On The Tour with Devon Kershaw

January 7, 20101

 Internet has been a sketchy operation (in Prague, and in Dobbiaco/Toblach), and I haven’t been able to connect until this evening here in Val Di Fiemme (which is a bit of a shocker since internet in Italy is as likely as spotting, and photographing Big Foot).

I’ll break it down into the 3 stages I’ve neglected to update on:

Stage 3 – 1.6km Classic Sprint, Oberhof GERMANY

Not a lot to report on here. I was fatigued from the 15km classic pursuit which took place the previous day, and my lungs were still feeling tight/sore – but I squeaked into the top 30 after a so-so qualifier (I was 24th).

Conditions were terrible for this classic sprint. There was a Nordic Combined race that began right before our qualifier (why FIS combined the Tour de Ski with Nordic Combined is beyond me), so they groomed the tracks 15 minutes prior to our start. It was a sugary, soft, mess out on the difficult sprint loop – making the two long  uphills even tougher than they already were.

In my ¼ final I felt much better than in my qualification round. I was moving well enough, but alas, didn’t have the speed to match the two leaders of the heat, and finished 3rd in my heat – which meant it was good enough for 16th place overall on the day.

I felt ok with how the race went. Of course, I wanted to be faster and I felt so much better in my quarterfinal than in my qualification – so I was hoping for a semi-final appearance, which I was desperately close to achieving. 

I didn’t have much time to feel sorry for myself, because directly after the competition, it was right in the van and we blasted the 4.5 hours to Prague to get ready for the next day’s skate sprint… 

Stage 4 – 1.2km Skate Sprint, Prague CZECH REPUBLIC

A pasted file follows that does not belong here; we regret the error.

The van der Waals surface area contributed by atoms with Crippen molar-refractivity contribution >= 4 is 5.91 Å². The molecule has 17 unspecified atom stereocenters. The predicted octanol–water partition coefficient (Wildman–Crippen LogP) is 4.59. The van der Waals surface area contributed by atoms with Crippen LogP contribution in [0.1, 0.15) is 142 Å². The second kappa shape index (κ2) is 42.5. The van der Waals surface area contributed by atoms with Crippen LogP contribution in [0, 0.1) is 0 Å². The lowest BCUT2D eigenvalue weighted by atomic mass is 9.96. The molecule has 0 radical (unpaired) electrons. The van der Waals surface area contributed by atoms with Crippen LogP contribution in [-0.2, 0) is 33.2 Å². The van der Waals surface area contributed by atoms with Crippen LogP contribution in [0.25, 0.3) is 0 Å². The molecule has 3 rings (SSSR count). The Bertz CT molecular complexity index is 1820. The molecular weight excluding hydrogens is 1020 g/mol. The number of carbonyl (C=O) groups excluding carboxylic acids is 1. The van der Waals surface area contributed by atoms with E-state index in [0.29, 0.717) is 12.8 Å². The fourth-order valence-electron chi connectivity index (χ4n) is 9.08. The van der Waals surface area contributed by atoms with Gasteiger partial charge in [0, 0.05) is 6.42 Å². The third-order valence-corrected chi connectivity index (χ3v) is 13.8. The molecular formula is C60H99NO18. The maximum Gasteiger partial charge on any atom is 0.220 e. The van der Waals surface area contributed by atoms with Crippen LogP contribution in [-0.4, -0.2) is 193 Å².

That’s all I could think when I saw the 4 inches of soft, sugary, schmoo that was being passed off as “snow” on the city sprint track in downtown Prague.

It was ridiculous actually. Even as a kid in Sudbury skiing on non-groomed tracks, I have never skied in such poor conditions. Ever. It was a total joke, actually.

Still, the show must go on, and luckily I ski well in sugar. I didn’t quite know what to expect, because it was faster at times to double pole on certain sections in the skate sprint (because your skis would just get all caught up the slop), making the race a real hilarity.

In the qualification, I surprised myself and qualified 8th. I skied quick and light through the messy conditions to move into the rounds yet again.

In my ¼ final though, things took a nasty turn. In some congestion, my pole was broken at about 20 seconds into the heat. I then skied with that broken pole for the next 1 minute and 20 seconds – loosing my position completely, flailing around with one pole. I was off the back in 6th, when I finally got a new pole for the last uphill sloppy-joe section of deep sugary mess (with about 20 seconds or work remaining in the race). I went ballistic – catching up to 4th and 5th. It was a photo-finish, and I ended up losing in a lunge to finish with 4th, ending up 5th in my heat – 21st on the day. Not cool.

I was disappointed, frustrated and a bit angry. In tight sprint races, bad things can happen – but I was in good position, and I didn’t put myself in a bad location for carnage. It cost me dearly in the overall standings and because of the ridiculously nasty/ghetto conditions it was a great opportunity wasted to move up the overall rankings (Northug, Teichmann, and others failed to qualify for the rounds).

Like everything in the Tour, there’s never much time to mope around – and like Oberhof, it was  directly into the vans, as we blasted to Munich (a 4.5 hour drive away) – getting in at 12:30 AM for a short sleep before continuing on to Toblach/Dobbiaco.

Stage 5 – 36.1 km skate pursuit, Cortina – Toblach/Dobbiaco Point 2 Point pursuit ITALY

Feeling tired in the rest day, and because this point to point race was so much different than any competition I’ve ever done – I was extremely nervous for this event. We would climb out of Cortina for 15 + kilometers of uninterrupted uphill/flat working sections before ever seeing a smidge of downhill. Then, we would be descending on gradual terrain into the ski stadium in Toblach/Dobbiaco, before hammering around a 3.3 km loop – going for broke and the glory. 

I had never raced a loppet before, and on the World Cup circuit we expect steep tough hills followed by descents – and this race was not that. It was for this reason I was sketching out more than normal. It also could prove to be a critical stage in the overall shake-down – with the stage being so long – and I was nervous to see how the body would react after 4 races, and rest/travel day.